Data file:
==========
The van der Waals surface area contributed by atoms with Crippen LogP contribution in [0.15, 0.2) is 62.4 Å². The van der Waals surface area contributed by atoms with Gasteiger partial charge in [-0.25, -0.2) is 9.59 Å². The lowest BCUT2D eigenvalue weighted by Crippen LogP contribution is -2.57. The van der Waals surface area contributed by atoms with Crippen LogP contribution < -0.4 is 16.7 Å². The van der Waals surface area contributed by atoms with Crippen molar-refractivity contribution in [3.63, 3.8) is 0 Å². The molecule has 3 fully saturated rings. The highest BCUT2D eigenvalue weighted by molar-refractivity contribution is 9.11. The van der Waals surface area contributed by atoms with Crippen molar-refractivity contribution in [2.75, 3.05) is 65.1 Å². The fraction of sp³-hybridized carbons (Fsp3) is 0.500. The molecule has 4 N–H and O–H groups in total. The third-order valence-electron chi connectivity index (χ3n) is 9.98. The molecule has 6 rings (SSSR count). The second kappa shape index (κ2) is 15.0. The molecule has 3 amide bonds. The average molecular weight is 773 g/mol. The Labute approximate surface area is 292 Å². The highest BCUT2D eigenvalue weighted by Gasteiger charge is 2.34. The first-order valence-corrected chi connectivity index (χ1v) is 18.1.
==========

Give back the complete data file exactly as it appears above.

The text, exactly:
The van der Waals surface area contributed by atoms with Crippen LogP contribution in [0.15, 0.2) is 62.4 Å². The van der Waals surface area contributed by atoms with Gasteiger partial charge in [-0.25, -0.2) is 9.59 Å². The lowest BCUT2D eigenvalue weighted by Crippen LogP contribution is -2.57. The van der Waals surface area contributed by atoms with Crippen LogP contribution < -0.4 is 16.7 Å². The van der Waals surface area contributed by atoms with Crippen molar-refractivity contribution in [3.63, 3.8) is 0 Å². The molecule has 3 fully saturated rings. The highest BCUT2D eigenvalue weighted by molar-refractivity contribution is 9.11. The van der Waals surface area contributed by atoms with Crippen molar-refractivity contribution in [2.75, 3.05) is 65.1 Å². The fraction of sp³-hybridized carbons (Fsp3) is 0.500. The molecule has 4 N–H and O–H groups in total. The third-order valence-electron chi connectivity index (χ3n) is 9.98. The molecule has 6 rings (SSSR count). The second kappa shape index (κ2) is 15.0. The molecule has 3 amide bonds. The average molecular weight is 773 g/mol. The Labute approximate surface area is 292 Å². The highest BCUT2D eigenvalue weighted by Gasteiger charge is 2.34. The first-order valence-corrected chi connectivity index (χ1v) is 18.1.